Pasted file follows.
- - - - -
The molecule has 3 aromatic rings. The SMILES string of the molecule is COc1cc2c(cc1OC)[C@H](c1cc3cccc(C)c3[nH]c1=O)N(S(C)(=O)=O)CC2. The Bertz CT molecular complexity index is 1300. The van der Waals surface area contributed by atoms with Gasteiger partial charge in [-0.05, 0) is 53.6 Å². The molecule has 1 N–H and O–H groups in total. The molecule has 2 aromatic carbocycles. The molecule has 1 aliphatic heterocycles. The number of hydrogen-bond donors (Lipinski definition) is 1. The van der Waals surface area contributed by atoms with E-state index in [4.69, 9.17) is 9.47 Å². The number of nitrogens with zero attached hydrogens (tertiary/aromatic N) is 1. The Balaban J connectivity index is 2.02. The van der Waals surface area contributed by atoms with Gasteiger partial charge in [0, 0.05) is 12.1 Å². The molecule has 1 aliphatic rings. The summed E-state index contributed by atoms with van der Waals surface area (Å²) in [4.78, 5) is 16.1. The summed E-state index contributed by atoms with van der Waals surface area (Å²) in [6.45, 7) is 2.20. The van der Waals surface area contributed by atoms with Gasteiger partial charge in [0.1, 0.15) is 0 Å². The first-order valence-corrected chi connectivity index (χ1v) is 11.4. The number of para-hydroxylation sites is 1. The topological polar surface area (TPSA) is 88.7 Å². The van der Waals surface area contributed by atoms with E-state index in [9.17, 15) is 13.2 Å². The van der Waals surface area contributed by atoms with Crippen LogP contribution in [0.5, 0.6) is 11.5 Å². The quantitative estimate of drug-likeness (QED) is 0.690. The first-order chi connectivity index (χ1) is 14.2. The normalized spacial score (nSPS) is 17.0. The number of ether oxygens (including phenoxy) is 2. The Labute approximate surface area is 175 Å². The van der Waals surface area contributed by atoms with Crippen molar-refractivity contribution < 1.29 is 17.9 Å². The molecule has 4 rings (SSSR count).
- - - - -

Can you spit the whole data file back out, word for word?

The molecule has 3 aromatic rings. The SMILES string of the molecule is COc1cc2c(cc1OC)[C@H](c1cc3cccc(C)c3[nH]c1=O)N(S(C)(=O)=O)CC2. The Bertz CT molecular complexity index is 1300. The van der Waals surface area contributed by atoms with Gasteiger partial charge in [-0.05, 0) is 53.6 Å². The molecule has 1 N–H and O–H groups in total. The molecule has 2 aromatic carbocycles. The molecule has 1 aliphatic heterocycles. The number of hydrogen-bond donors (Lipinski definition) is 1. The van der Waals surface area contributed by atoms with E-state index in [4.69, 9.17) is 9.47 Å². The number of nitrogens with zero attached hydrogens (tertiary/aromatic N) is 1. The Balaban J connectivity index is 2.02. The van der Waals surface area contributed by atoms with Gasteiger partial charge in [0, 0.05) is 12.1 Å². The molecule has 1 aliphatic rings. The summed E-state index contributed by atoms with van der Waals surface area (Å²) in [4.78, 5) is 16.1. The summed E-state index contributed by atoms with van der Waals surface area (Å²) in [6.45, 7) is 2.20. The van der Waals surface area contributed by atoms with Gasteiger partial charge in [0.1, 0.15) is 0 Å². The first-order valence-corrected chi connectivity index (χ1v) is 11.4. The number of para-hydroxylation sites is 1. The topological polar surface area (TPSA) is 88.7 Å². The van der Waals surface area contributed by atoms with E-state index in [9.17, 15) is 13.2 Å². The van der Waals surface area contributed by atoms with Crippen LogP contribution in [0.5, 0.6) is 11.5 Å². The quantitative estimate of drug-likeness (QED) is 0.690. The first-order chi connectivity index (χ1) is 14.2. The normalized spacial score (nSPS) is 17.0. The number of ether oxygens (including phenoxy) is 2. The Labute approximate surface area is 175 Å². The van der Waals surface area contributed by atoms with Crippen molar-refractivity contribution < 1.29 is 17.9 Å². The molecule has 4 rings (SSSR count).